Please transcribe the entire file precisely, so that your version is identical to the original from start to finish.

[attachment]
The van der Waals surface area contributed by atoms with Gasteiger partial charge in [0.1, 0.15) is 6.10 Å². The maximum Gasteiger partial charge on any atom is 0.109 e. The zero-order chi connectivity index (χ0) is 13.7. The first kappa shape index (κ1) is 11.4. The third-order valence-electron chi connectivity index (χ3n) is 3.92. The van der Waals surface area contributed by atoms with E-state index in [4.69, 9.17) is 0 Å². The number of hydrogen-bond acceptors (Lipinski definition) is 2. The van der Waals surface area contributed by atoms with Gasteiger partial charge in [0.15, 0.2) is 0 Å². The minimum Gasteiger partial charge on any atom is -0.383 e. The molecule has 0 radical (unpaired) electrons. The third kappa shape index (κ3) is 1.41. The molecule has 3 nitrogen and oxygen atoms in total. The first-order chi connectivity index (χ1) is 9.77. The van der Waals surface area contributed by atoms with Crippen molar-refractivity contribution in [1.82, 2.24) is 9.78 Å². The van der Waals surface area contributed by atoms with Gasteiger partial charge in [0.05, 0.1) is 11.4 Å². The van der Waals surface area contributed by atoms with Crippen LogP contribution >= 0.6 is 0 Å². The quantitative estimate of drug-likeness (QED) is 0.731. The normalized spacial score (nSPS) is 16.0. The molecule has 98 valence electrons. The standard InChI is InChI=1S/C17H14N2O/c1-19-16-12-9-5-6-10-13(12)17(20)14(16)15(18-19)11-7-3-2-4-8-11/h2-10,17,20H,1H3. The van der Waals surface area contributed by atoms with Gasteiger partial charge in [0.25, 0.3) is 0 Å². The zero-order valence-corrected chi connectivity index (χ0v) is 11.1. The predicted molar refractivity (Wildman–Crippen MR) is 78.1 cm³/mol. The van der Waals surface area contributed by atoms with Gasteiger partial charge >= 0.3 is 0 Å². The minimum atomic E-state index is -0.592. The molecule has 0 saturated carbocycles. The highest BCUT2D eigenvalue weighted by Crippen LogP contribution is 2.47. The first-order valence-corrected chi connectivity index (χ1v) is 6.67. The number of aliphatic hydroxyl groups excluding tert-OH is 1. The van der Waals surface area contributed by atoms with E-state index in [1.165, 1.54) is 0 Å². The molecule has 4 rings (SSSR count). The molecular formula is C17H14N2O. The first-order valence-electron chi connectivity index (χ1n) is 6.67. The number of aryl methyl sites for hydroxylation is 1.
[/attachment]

The van der Waals surface area contributed by atoms with Gasteiger partial charge in [0.1, 0.15) is 6.10 Å². The maximum Gasteiger partial charge on any atom is 0.109 e. The zero-order chi connectivity index (χ0) is 13.7. The first kappa shape index (κ1) is 11.4. The third-order valence-electron chi connectivity index (χ3n) is 3.92. The van der Waals surface area contributed by atoms with E-state index in [4.69, 9.17) is 0 Å². The number of hydrogen-bond acceptors (Lipinski definition) is 2. The van der Waals surface area contributed by atoms with Gasteiger partial charge in [0.15, 0.2) is 0 Å². The minimum Gasteiger partial charge on any atom is -0.383 e. The molecule has 0 radical (unpaired) electrons. The third kappa shape index (κ3) is 1.41. The molecule has 3 nitrogen and oxygen atoms in total. The first-order chi connectivity index (χ1) is 9.77. The van der Waals surface area contributed by atoms with Crippen molar-refractivity contribution in [1.82, 2.24) is 9.78 Å². The van der Waals surface area contributed by atoms with Gasteiger partial charge in [0.05, 0.1) is 11.4 Å². The van der Waals surface area contributed by atoms with Crippen LogP contribution >= 0.6 is 0 Å². The quantitative estimate of drug-likeness (QED) is 0.731. The normalized spacial score (nSPS) is 16.0. The molecule has 98 valence electrons. The standard InChI is InChI=1S/C17H14N2O/c1-19-16-12-9-5-6-10-13(12)17(20)14(16)15(18-19)11-7-3-2-4-8-11/h2-10,17,20H,1H3. The van der Waals surface area contributed by atoms with Gasteiger partial charge in [0.25, 0.3) is 0 Å². The zero-order valence-corrected chi connectivity index (χ0v) is 11.1. The predicted molar refractivity (Wildman–Crippen MR) is 78.1 cm³/mol. The van der Waals surface area contributed by atoms with Gasteiger partial charge >= 0.3 is 0 Å². The minimum atomic E-state index is -0.592. The molecule has 0 saturated carbocycles. The highest BCUT2D eigenvalue weighted by Crippen LogP contribution is 2.47. The first-order valence-corrected chi connectivity index (χ1v) is 6.67. The number of aliphatic hydroxyl groups excluding tert-OH is 1. The van der Waals surface area contributed by atoms with E-state index in [1.165, 1.54) is 0 Å². The molecule has 4 rings (SSSR count). The molecular formula is C17H14N2O. The first-order valence-electron chi connectivity index (χ1n) is 6.67. The number of aryl methyl sites for hydroxylation is 1.